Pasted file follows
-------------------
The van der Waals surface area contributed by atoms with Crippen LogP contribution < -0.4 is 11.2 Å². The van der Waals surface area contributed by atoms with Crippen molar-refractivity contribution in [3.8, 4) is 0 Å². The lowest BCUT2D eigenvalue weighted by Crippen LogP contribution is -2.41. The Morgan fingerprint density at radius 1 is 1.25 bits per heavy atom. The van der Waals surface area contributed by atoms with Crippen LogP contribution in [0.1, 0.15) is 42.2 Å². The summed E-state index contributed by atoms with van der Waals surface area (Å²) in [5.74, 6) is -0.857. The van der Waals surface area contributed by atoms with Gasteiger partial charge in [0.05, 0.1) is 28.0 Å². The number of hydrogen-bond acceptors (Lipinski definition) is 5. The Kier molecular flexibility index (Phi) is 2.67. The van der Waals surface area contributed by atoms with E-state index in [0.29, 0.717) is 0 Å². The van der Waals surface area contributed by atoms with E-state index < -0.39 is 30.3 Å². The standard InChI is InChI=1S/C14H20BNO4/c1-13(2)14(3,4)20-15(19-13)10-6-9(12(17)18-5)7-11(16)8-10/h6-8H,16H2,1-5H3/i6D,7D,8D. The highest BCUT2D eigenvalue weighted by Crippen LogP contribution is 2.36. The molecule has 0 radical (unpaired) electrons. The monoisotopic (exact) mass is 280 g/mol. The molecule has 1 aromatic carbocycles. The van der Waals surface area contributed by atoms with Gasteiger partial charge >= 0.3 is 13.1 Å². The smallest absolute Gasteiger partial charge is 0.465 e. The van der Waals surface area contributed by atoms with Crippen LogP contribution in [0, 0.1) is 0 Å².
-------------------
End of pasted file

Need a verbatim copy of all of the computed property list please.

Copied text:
The van der Waals surface area contributed by atoms with Crippen LogP contribution < -0.4 is 11.2 Å². The van der Waals surface area contributed by atoms with Crippen molar-refractivity contribution in [3.8, 4) is 0 Å². The lowest BCUT2D eigenvalue weighted by Crippen LogP contribution is -2.41. The Morgan fingerprint density at radius 1 is 1.25 bits per heavy atom. The van der Waals surface area contributed by atoms with Crippen LogP contribution in [0.1, 0.15) is 42.2 Å². The summed E-state index contributed by atoms with van der Waals surface area (Å²) in [5.74, 6) is -0.857. The van der Waals surface area contributed by atoms with Gasteiger partial charge in [0.05, 0.1) is 28.0 Å². The number of hydrogen-bond acceptors (Lipinski definition) is 5. The Kier molecular flexibility index (Phi) is 2.67. The van der Waals surface area contributed by atoms with E-state index in [0.29, 0.717) is 0 Å². The van der Waals surface area contributed by atoms with E-state index < -0.39 is 30.3 Å². The standard InChI is InChI=1S/C14H20BNO4/c1-13(2)14(3,4)20-15(19-13)10-6-9(12(17)18-5)7-11(16)8-10/h6-8H,16H2,1-5H3/i6D,7D,8D. The highest BCUT2D eigenvalue weighted by Crippen LogP contribution is 2.36. The molecule has 0 radical (unpaired) electrons. The monoisotopic (exact) mass is 280 g/mol. The molecule has 1 aromatic carbocycles. The van der Waals surface area contributed by atoms with Gasteiger partial charge >= 0.3 is 13.1 Å². The smallest absolute Gasteiger partial charge is 0.465 e. The van der Waals surface area contributed by atoms with Crippen LogP contribution in [0, 0.1) is 0 Å².